How Molly Bloom went from ‘poker princess’ to the ‘movie heroine’ of ‘Molly’s Game’
A hotel manager was circling the Polo Lounge, surveying the stately dining room, when he suddenly did a double take.
“Molly? Molly Bloom? I thought I saw you come in,” he said. “Mind if I sit — just briefly?”
Stephen Boggs, the director of guest relations at the Beverly Hills Hotel, slid into the booth where Bloom was having breakfast. The two had met in the early 2000s, when she began hosting underground poker games for the entertainment industry elite in the hotel’s private bungalows.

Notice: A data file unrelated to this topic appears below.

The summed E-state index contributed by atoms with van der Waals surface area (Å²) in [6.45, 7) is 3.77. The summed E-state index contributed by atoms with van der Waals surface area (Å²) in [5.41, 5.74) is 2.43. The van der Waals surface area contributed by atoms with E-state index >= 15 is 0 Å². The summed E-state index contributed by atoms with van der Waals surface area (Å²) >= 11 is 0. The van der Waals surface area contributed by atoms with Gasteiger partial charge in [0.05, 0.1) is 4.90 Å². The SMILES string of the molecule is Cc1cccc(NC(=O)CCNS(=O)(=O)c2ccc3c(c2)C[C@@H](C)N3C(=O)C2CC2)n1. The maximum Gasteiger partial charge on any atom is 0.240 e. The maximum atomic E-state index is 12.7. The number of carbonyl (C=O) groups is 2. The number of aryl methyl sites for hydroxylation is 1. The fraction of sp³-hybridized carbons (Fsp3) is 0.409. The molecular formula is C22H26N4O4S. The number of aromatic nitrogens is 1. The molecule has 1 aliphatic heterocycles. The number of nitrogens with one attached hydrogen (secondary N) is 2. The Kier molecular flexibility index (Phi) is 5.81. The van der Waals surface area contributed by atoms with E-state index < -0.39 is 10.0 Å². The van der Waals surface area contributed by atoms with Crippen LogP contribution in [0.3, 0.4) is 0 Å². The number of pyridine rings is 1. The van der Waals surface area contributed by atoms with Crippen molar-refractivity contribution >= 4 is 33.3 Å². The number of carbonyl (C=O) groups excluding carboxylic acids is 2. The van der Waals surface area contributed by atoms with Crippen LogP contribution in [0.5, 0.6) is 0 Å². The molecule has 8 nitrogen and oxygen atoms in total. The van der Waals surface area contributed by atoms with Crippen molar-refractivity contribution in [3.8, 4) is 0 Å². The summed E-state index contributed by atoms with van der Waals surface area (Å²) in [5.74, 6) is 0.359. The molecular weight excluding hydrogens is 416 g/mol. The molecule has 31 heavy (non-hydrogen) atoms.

She’d returned to the venue last month to talk about a new Aaron Sorkin movie based on her life, “Molly’s Game,” which follows her journey into the secretive world of high-stakes poker — one that ultimately led to her arrest by the FBI in 2013.
Bloom says that the celebrities who frequented her games — Leonardo DiCaprio, Tobey Maguire, Todd Phillips — have never reached out to her following her brush with the feds. But Boggs, at least, seemed ready and willing to welcome her back into the Hollywood fray. After chatting with her for a few moments, he offered her his business card and urged her to follow up with him.
“It’s so great to see you,” he gushed. “You look terrific, and congratulations on everything. We always loved having you. Email me.”
Bloom, 39, smiled politely and bid him farewell. Asked if she intended to contact Boggs, she shook her head.
“I already know too many secrets,” she said.